Wednesday, October 29, 2014

The Lunkenheimer Building


On Cincinnati's west side, there's an industrial icon being reborn. They've got space. They'll make space.


It was a sweltering hot morning in Cincinnati's South Fairmount neighborhood when I pulled up under the bridge connecting two buildings of the Lunkenheimer Valve Company's former headquarters. I had received an invitation from Gary Dawson to come check out what he and his son Drew had been doing with the building, once one of the largest industrial facilities in the city.

Their story is one of reuse, not just in the building itself, but in their overall mission.


As soon as I enter the building's courtyard there's a buzz of activity and once inside I'm greeted by the friendly father-son duo who are breathing new life into this building. Right away, it's evident that these guys take a great deal of pride in what they do. As a fire protection contractor, Gary's seen his fair share of old buildings. He'll tell you though that this is one of his favorites and he'll do it with a smile while touring you around. His son Drew, although humble in discussing what they've built here, is a creative force that has an idea around every corner as we tour through the building.


The facility is over a century old. It's original tenant dates back to the immigration of Fredrick Lunkenheimer from Germany to the United States in 1845. Eventually, Fredrick's Cincinnati Brass Works became the Lunkenheimer Valve Company which constructed the South Fairmount facility. The company began a decline after World War II and by 1968 was bought out by Condec. Over the next several years, the building changed hands several times and was mainly used for storage and warehousing (the Clark Street Blog has an excellent and detailed history here).

- A section of the building's ReUse Center business.

In the time I've been showing photos of abandoned and historical locations, one common theme that comes up in discussion is what to do with them. How do you save them? Are they worth saving? Is it even possible to save that location? Often times, these questions are speculated upon by people without the funds, drive or desire to actually make their idea happen. While historic preservation has seen a huge boost in reinvigorated midwestern cities, the remnants of the "Rust Belt" still often meet the wrecking ball or fall to the elements from years of neglect.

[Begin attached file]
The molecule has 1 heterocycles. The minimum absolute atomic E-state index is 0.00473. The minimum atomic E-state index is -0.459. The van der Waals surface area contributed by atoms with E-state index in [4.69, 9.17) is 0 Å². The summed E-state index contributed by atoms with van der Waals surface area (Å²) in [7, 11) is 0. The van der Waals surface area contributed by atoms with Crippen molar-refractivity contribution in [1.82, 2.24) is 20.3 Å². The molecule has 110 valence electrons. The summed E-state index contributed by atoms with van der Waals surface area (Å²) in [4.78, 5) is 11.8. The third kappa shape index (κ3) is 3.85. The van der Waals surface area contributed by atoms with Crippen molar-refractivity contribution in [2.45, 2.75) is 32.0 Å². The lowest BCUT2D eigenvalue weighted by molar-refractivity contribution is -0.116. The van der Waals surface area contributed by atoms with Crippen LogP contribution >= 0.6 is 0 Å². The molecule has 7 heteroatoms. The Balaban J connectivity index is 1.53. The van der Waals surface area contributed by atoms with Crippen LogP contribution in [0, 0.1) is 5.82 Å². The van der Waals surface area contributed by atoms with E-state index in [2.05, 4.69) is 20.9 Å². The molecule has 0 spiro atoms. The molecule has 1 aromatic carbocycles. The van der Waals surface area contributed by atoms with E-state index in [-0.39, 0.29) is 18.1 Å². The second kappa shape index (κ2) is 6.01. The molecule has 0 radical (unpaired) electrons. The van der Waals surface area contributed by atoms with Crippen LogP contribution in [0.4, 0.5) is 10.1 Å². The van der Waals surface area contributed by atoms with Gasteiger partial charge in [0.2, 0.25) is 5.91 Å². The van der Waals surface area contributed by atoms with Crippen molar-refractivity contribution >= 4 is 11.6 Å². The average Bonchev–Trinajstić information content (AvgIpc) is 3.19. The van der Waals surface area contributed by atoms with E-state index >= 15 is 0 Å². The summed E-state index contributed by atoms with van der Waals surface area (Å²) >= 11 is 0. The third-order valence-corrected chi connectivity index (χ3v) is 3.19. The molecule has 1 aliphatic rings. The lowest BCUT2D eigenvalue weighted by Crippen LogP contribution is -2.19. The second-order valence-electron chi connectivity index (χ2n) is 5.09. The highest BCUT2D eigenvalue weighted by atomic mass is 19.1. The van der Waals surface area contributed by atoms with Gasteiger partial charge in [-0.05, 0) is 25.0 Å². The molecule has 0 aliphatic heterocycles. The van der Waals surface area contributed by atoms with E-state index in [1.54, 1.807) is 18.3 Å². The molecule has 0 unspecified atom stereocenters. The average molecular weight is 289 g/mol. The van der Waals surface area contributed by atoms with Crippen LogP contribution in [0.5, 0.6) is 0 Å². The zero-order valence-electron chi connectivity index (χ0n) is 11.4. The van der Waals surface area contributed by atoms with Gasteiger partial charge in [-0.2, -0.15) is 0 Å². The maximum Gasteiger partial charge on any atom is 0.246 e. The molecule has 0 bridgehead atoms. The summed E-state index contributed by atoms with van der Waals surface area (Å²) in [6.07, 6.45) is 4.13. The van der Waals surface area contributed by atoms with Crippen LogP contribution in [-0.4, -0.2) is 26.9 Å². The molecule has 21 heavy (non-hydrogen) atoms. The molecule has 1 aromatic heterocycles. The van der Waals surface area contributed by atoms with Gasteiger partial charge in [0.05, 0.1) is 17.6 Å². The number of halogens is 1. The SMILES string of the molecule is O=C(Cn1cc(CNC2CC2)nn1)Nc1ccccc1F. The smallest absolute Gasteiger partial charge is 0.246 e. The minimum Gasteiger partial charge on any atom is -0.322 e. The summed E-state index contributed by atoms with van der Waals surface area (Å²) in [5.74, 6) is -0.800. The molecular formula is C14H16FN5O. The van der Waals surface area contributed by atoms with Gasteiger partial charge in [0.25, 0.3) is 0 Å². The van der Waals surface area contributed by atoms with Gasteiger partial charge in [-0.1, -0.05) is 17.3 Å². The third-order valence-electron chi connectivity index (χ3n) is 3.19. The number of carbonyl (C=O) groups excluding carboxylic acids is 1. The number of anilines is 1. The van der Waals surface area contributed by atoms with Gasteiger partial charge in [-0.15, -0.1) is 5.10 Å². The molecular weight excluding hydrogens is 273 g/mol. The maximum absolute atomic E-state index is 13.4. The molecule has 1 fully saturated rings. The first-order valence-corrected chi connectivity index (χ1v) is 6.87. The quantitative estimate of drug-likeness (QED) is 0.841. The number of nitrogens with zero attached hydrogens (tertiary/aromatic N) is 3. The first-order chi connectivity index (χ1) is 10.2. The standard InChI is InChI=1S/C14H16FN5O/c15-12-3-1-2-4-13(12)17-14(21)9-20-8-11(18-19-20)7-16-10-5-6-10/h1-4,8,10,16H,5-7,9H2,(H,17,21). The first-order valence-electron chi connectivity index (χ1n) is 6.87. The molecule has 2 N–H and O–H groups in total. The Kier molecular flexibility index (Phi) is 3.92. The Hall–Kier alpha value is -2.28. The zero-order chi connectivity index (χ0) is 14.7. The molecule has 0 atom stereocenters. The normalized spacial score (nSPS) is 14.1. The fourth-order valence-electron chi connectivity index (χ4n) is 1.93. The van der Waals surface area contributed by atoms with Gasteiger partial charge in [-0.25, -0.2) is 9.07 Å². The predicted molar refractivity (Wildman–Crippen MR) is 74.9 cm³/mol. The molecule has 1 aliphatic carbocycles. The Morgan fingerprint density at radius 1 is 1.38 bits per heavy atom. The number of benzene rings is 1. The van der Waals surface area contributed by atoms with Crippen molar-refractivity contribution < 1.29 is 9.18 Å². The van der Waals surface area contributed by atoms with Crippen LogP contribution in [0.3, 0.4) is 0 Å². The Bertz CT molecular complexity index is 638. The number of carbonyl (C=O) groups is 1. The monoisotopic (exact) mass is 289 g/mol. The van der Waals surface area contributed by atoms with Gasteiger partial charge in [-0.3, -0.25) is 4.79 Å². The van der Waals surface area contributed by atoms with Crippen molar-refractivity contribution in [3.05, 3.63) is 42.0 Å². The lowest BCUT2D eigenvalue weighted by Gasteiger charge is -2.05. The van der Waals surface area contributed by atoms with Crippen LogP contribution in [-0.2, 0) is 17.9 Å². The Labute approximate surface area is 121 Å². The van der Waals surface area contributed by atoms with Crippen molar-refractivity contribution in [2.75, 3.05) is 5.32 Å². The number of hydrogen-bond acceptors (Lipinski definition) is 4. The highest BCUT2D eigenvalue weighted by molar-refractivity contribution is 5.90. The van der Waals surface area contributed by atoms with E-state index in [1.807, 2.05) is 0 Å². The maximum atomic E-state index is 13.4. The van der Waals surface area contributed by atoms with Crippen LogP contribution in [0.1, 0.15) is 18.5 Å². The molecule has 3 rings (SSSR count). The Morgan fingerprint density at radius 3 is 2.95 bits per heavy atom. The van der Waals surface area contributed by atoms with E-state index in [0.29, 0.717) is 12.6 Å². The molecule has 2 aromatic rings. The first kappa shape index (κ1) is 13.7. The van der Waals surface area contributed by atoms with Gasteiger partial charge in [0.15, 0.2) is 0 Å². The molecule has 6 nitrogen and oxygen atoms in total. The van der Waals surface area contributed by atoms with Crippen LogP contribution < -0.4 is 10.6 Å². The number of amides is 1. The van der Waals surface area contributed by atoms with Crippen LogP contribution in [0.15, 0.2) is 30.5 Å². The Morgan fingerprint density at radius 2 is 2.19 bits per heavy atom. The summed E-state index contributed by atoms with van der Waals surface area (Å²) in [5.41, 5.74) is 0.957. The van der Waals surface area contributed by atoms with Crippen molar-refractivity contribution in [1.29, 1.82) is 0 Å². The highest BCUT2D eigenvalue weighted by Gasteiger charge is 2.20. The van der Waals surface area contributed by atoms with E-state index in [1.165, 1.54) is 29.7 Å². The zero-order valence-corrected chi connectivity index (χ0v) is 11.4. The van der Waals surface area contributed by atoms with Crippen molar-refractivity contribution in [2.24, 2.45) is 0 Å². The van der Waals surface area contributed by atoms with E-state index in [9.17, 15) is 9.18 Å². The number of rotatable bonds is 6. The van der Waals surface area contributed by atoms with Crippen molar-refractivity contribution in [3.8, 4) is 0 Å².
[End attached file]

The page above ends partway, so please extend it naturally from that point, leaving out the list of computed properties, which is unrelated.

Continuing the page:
That's not the case though on Beekman St. The tag line on the building's website states: "We've got space. We'll make space." It sums up Gary and Drew's project perfectly. Whatever you want to dream up, they'll find and create a space for you within the building.

At the center of it all, is their ReUse Center. Taking donations of used and new materials, the center sells them at a fraction of their normal cost. Their stated goal is that they're "dedicated to taking materials headed for the dumpster and re-using them to help others build their own American Dream." In the corridors that once featured the whirring and buzzing of machines, there are now cabinets, drywall, lighting fixtures and other materials for sale. It's like a massive hardware store.


The ReUse Center's goals echo Gary and Drew's mission for the building: reuse, a second chance and an opportunity to do something good. On top of that, many members of their staff come from the affiliated Reset Ministries, a voluntary program for men looking to get back on their feet and find a new chance at life (they also recently started a similar ministry for women).

The production of brass products and valves is still a focus at the other half of the facility across the street, but over in the Dawson's property the notion of a "rebirth" of sorts exists on multiple levels.


As I toured the building with Gary and Drew, it became clear that what they want to do is limited only by their imagination, not just the walls of the building. Walking through one of the main corridors, Drew talks about one of his many ideas: a coffee shop illuminated by a giant chandelier hanging from the industrial crane above.


Meanwhile in other parts of the building, they show off how their craftsmanship can suit a client's needs. We tour offices, workshops, storage, a few recording studios, artist spaces and even a full photography studio that they have available for rent.

- The buildings photography studio.

On a lower level, a church congregation regularly meets.

- A church congregation meets within the building regularly.

In other sections of the massive building that haven't been repurposed, the structure's history shines through.


Previous tenants left behind a stockpile of used clothing:



In the basement, the former coal burning furnace no longer gives off heat, but remains in place:












American manufacturing has changed greatly since the economic boom following the Second World War. As economics changed, so did technology and the facilities required to accommodate production. The Lunkenheimer Building could've become another blighted property awaiting someone to pay for a wrecking ball. It could've sat idle while someone kicked around the idea of building condos within its walls. It could've been another spot on the tour of the Midwest's rust belt.

It's not though. It's alive again and diverse in what it houses. Gary and Drew have breathed new life into a historical structure, while at the same time helping people and using their creativity to fuel their passions.

Above: The Lunkenheimer Building as it appeared in a 1915 issue of Machinery Magazine.
Below: The ReUse Center's section of the building.


The Lunkenheimer Building's official website.
ReUse Centers.
Reset Ministries.


  1. Great to see this! Thanks

  2. Very cool - thanks. We have bought stuff from the reuse center and they are a great resource. Do they own both buildings?